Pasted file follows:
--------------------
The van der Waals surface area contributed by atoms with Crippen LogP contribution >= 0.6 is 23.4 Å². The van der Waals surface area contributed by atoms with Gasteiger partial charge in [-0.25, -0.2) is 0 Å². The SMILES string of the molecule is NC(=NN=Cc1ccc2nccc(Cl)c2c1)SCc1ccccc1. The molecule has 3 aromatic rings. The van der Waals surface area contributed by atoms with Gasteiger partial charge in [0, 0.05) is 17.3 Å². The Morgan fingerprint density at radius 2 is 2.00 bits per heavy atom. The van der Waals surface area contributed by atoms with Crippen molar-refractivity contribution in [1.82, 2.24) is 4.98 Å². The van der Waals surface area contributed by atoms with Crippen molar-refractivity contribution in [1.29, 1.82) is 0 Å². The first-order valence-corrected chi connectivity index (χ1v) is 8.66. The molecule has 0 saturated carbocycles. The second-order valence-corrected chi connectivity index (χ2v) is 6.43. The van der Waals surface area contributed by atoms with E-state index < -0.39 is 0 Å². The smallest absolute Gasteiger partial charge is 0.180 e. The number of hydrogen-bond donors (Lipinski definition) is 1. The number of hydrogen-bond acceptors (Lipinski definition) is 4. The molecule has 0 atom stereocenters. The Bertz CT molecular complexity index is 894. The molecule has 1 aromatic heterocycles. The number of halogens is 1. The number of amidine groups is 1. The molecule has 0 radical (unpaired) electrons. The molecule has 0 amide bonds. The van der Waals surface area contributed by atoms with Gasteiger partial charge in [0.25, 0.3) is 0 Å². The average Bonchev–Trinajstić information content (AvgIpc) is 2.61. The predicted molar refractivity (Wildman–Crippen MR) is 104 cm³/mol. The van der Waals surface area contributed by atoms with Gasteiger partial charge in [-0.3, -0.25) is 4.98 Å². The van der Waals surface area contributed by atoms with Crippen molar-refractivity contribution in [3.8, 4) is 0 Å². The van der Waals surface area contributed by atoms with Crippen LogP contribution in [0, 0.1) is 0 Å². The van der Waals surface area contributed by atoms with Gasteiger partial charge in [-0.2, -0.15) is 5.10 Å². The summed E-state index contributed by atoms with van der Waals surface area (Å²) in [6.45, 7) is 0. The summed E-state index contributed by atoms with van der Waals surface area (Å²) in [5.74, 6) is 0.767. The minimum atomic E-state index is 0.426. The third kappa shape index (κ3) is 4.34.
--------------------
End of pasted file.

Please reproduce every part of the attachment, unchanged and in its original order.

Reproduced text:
The van der Waals surface area contributed by atoms with Crippen LogP contribution >= 0.6 is 23.4 Å². The van der Waals surface area contributed by atoms with Gasteiger partial charge in [-0.25, -0.2) is 0 Å². The SMILES string of the molecule is NC(=NN=Cc1ccc2nccc(Cl)c2c1)SCc1ccccc1. The molecule has 3 aromatic rings. The van der Waals surface area contributed by atoms with Gasteiger partial charge in [0, 0.05) is 17.3 Å². The Morgan fingerprint density at radius 2 is 2.00 bits per heavy atom. The van der Waals surface area contributed by atoms with Crippen molar-refractivity contribution in [1.82, 2.24) is 4.98 Å². The van der Waals surface area contributed by atoms with Crippen molar-refractivity contribution in [1.29, 1.82) is 0 Å². The first-order valence-corrected chi connectivity index (χ1v) is 8.66. The molecule has 0 saturated carbocycles. The second-order valence-corrected chi connectivity index (χ2v) is 6.43. The van der Waals surface area contributed by atoms with E-state index < -0.39 is 0 Å². The smallest absolute Gasteiger partial charge is 0.180 e. The number of hydrogen-bond donors (Lipinski definition) is 1. The number of hydrogen-bond acceptors (Lipinski definition) is 4. The molecule has 0 atom stereocenters. The Bertz CT molecular complexity index is 894. The molecule has 1 aromatic heterocycles. The number of halogens is 1. The number of amidine groups is 1. The molecule has 0 radical (unpaired) electrons. The molecule has 0 amide bonds. The van der Waals surface area contributed by atoms with Gasteiger partial charge in [0.25, 0.3) is 0 Å². The average Bonchev–Trinajstić information content (AvgIpc) is 2.61. The predicted molar refractivity (Wildman–Crippen MR) is 104 cm³/mol. The van der Waals surface area contributed by atoms with Gasteiger partial charge in [-0.3, -0.25) is 4.98 Å². The van der Waals surface area contributed by atoms with Crippen molar-refractivity contribution in [3.8, 4) is 0 Å². The van der Waals surface area contributed by atoms with Crippen LogP contribution in [0, 0.1) is 0 Å². The van der Waals surface area contributed by atoms with Gasteiger partial charge in [-0.2, -0.15) is 5.10 Å². The summed E-state index contributed by atoms with van der Waals surface area (Å²) in [6.45, 7) is 0. The summed E-state index contributed by atoms with van der Waals surface area (Å²) in [5.74, 6) is 0.767. The minimum atomic E-state index is 0.426. The third kappa shape index (κ3) is 4.34.